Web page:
30/09/2015 - 13:30

Former iiNet boss chairs 7-Eleven

30/09/2015 - 13:30

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Former iiNet boss Michael Smith has replaced Russell Withers as chairman of convenience store chain 7-Eleven, while chief executive Warren Wilmot has resigned following revelations the company’s franchisees had been underpaying their workers.

Incoming 7-Eleven chairman Michael Smith. Photo: Attila Csaszar

Former iiNet boss Michael Smith has replaced Russell Withers as chairman of convenience store chain 7-Eleven, while chief executive Warren Wilmot has resigned following revelations the company’s franchisees had been underpaying their workers.

In a statement today, Mr Wilmot said he would stand down as CEO effective immediately, while Mr Withers would become an independent non-executive director of 7-Eleven to hand the reins over to Mr Smith.

Mr Wilmot offered his resignation after realising the extent to which 7-Eleven franchisees had underpaid workers.

Retail industry veteran Bob Bailey has replaced Mr Wilmot as interim CEO while Mr Smith begins the search for a permanent candidate for the role.

Mr Withers said his original 7-Eleven board succession plan had been to hand the chair over to Mr Smith in 18 months, however, in the wake of Mr Wilmot’s resignation it made sense to bring the transition forward.

“Over the longer term Michael will need to forge a very close working relationship with our new CEO so it makes sense for that process to commence from the outset,” Mr Withers said.

“Michael will lead the appointment of Warren’s replacement and take an active lead role in navigating 7-Eleven through the current issues we are facing relating to the underpayment of staff.”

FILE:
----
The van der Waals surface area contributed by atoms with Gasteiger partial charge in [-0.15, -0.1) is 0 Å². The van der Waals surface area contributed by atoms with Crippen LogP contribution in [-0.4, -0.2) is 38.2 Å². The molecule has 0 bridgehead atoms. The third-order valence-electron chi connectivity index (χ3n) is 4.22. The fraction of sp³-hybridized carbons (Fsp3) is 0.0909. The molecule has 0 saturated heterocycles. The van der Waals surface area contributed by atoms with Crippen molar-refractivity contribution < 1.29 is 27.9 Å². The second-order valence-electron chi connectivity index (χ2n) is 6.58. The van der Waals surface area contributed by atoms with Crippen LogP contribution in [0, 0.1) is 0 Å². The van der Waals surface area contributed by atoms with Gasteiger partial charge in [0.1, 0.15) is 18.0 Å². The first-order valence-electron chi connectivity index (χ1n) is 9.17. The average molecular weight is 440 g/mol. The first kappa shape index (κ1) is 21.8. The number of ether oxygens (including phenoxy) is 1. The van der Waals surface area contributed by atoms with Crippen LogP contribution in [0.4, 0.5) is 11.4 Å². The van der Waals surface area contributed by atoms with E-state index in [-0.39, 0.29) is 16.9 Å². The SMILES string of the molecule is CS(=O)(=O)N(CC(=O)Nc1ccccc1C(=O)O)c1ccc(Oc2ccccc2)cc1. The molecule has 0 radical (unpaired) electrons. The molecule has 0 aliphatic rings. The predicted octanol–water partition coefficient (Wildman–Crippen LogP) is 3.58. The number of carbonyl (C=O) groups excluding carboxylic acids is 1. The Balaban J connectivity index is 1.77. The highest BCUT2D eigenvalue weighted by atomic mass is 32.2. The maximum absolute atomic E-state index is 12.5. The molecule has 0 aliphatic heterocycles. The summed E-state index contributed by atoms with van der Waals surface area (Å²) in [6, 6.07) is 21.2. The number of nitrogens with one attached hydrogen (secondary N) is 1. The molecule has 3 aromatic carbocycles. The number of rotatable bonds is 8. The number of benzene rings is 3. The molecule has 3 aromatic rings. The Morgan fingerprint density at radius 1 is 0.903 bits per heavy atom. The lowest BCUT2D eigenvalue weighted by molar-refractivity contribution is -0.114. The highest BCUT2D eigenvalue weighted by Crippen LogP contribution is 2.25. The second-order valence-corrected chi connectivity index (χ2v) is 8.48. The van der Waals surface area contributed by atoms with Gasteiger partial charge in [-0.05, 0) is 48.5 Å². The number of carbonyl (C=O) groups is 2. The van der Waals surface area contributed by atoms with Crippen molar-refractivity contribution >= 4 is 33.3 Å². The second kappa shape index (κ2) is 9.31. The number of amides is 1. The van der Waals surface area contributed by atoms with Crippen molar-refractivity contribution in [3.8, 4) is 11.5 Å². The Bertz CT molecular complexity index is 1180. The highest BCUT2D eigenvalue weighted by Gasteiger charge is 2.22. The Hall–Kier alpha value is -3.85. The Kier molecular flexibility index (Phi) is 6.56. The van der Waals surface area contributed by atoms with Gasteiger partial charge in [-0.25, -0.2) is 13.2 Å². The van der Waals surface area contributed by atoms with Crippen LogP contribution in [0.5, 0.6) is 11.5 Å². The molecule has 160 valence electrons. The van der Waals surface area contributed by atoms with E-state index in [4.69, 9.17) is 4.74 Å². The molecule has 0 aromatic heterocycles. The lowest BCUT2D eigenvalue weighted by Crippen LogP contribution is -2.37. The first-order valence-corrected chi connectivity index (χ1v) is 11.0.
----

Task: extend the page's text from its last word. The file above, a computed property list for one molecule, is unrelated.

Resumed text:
Mr Withers will remain chairman of the group holding company that has its investments 7-Eleven and Starbucks together with real estate and a share portfolio.

Mr Smith, who has been a board member of 7-Eleven since 1999, said the company has implemented a number of actions to realise the true extent of the underpayment by franchisees and implement appropriate and lasting remedies.

It follows earlier this news this week that Mr Smith had stepped down from his position as deputy chairman of Perth-based car retailer Automotive Holdings Group.

He also recently stepped aside as national chair and a director of the Australian Institute of Company Directors.

Earlier this month, an independent panel led by former head of the Australian Competition and Consumer Commission Allan Fels was formed to receive and review claims involving underpaid staff by franchisees of 7-eleven.

The two-person panel also included former Consumer Affairs Victoria director, ACCC commissioner and Prices Surveillance Authority chair David Cousins.

7-Eleven has also announced substantial changes to its business model in response to the claims, which included altering the allocation of gross profits between head office and franchisees.

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